The new school year is here, which means that you, as students, might be inclined to enter the battlefield of political righteousness and devotion. University is a place that will help shape your beliefs as much as it will your knowledge (the two are pretty mutually dependent), and be assured, you will eventually see your beliefs do battle with ones of an opposing nature. You will see it in your classrooms, in your essays, and, indeed, in the Manitoban. This is healthy. It fosters our capacity for rational debate and discourse, and it leads to compromises that are the essence of all social progress. But given that the year is just starting, I think it is important to get a few things straight before the battle begins.
Firstly, as is always the case, most debates will be perceived within some sort of “liberal versus conservative” paradigm. This usually happens because, as a society, we are not inventive enough to perceive of it any other way. There could be fights about gay marriage, tussles about Middle Eastern conflict, disparagement over the state of our economy, and you can be certain there will be some heated exchanges about that little election going on down south. Whatever the issue, it will probably be divided into two sides and two sides only (even though most issues of the sort actually have 56 sides). One side will be deemed “crazy lefty” and the other will be deemed “unsympathetic righty.” This is unhealthy. It creates a polarized climate of partisanship that is the enemy of compromise.
The issues that I mentioned above, for example, are very real and very complicated, and they don’t deserve to be relegated to a simplistic stand-off between ideologies. Thus, when you do go into battle, equipped with shield, sword, and bitterness, please try to keep your ideas focused on the specifics of the issue rather than the broad political spectrum to which it attaches itself. That is, actually listen to each other instead of casting another person’s outlook aside simply because it may fall on the contravening side of the spectrum from yours.
That is not to say that the words “liberal” and “conservative” should be abandoned all together. Personally, my views would be considered mostly liberal, but I have never felt comfortable aligning myself with that word; or any word, for that matter. It’s a bit of a catch-22, because to me liberalism implies an open-door policy in which you can be swayed by reason and judgement, but attaching yourself to a word like “liberal,” also implies a solid and unchanging belief system that subsequently closes those very doors. But that’s just me. The two words do provide a good matrix for people to sort their beliefs and values. I do, however, think that it is vitally important for people to understand their proper meaning upfront.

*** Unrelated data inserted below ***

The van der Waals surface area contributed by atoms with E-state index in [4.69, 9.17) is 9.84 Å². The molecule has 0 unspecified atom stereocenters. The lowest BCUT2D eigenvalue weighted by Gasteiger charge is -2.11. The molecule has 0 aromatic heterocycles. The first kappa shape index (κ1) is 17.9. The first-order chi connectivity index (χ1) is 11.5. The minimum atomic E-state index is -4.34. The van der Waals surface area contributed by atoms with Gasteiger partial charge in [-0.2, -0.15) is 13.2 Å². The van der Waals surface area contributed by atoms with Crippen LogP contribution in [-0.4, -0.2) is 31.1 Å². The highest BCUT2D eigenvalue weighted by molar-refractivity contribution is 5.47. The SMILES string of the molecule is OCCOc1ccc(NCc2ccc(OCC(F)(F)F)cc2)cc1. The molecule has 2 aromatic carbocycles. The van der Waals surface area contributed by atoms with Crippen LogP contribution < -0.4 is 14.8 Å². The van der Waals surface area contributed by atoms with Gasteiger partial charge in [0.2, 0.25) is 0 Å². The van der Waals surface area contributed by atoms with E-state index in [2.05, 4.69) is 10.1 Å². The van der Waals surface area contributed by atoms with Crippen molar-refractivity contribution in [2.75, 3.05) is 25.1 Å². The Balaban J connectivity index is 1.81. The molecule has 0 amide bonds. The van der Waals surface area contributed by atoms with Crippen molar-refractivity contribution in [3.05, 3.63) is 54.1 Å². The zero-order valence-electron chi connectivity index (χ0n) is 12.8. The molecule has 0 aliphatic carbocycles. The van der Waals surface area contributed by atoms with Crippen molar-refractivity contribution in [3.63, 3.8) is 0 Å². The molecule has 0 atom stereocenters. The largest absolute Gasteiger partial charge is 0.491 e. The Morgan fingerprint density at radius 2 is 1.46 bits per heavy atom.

Conservatism does not mean “radical theocrat,” and liberalism does not mean “hippie communist.” Believe it or not, despite the left/right dichotomy, the two do not even imply opposition. To put it simply (which is hard), in my view, conservatism is the belief in traditional values; liberalism is the belief in liberty and equality. Conservatives believe in the latter as well, of course, but the problem as I see it is that liberty and equality sometimes directly contest traditional values. Maintaining tradition and maintaining equality is a tricky balancing act, and it is when the two come into conflict that you get something like, say, the gay marriage debate in the United States.
Do not be fooled by how our media portrays “left” and “right.” True conservatives and true liberals (i.e. those outside of the clown car) are both capable of rationality; they just have divergent upbringings and worldviews. Don’t think for a minute that things like the Tea Party or Fox News adequately represent true conservative values. Conservatives believe in protection, but that doesn’t mean that they think protection is the same thing as aggression. Conservatives believe in family values, but they also understand that “family” does not need to abide by a single narrow definition. Conservatives believe in freedom of the market, but they don’t think that someone should literally starve to death if they fail to compete.
And don’t think that the narrow-minded liberals like Michael Moore or Keith Olbermann are a good representation of true liberalism, either. Liberals try to put logic over emotion, but they understand that emotion will always, and should always, play a role in how we live our lives. Liberals believe in human rights, but they understand that rights can stretch only as far as they do not impinge on others. And yes, liberals want to make lots of money, too, but the social and economic plight of less privileged people will always be their foremost concern (before having kids, at least).
Remember these things as you begin your year. And by all means, have an opinion, but make damn sure that you have a reason for that opinion, and that you express that opinion respectfully. Do some research, do some thinking, and form your opinions accordingly. Maybe this year we can get our discourse right for a change.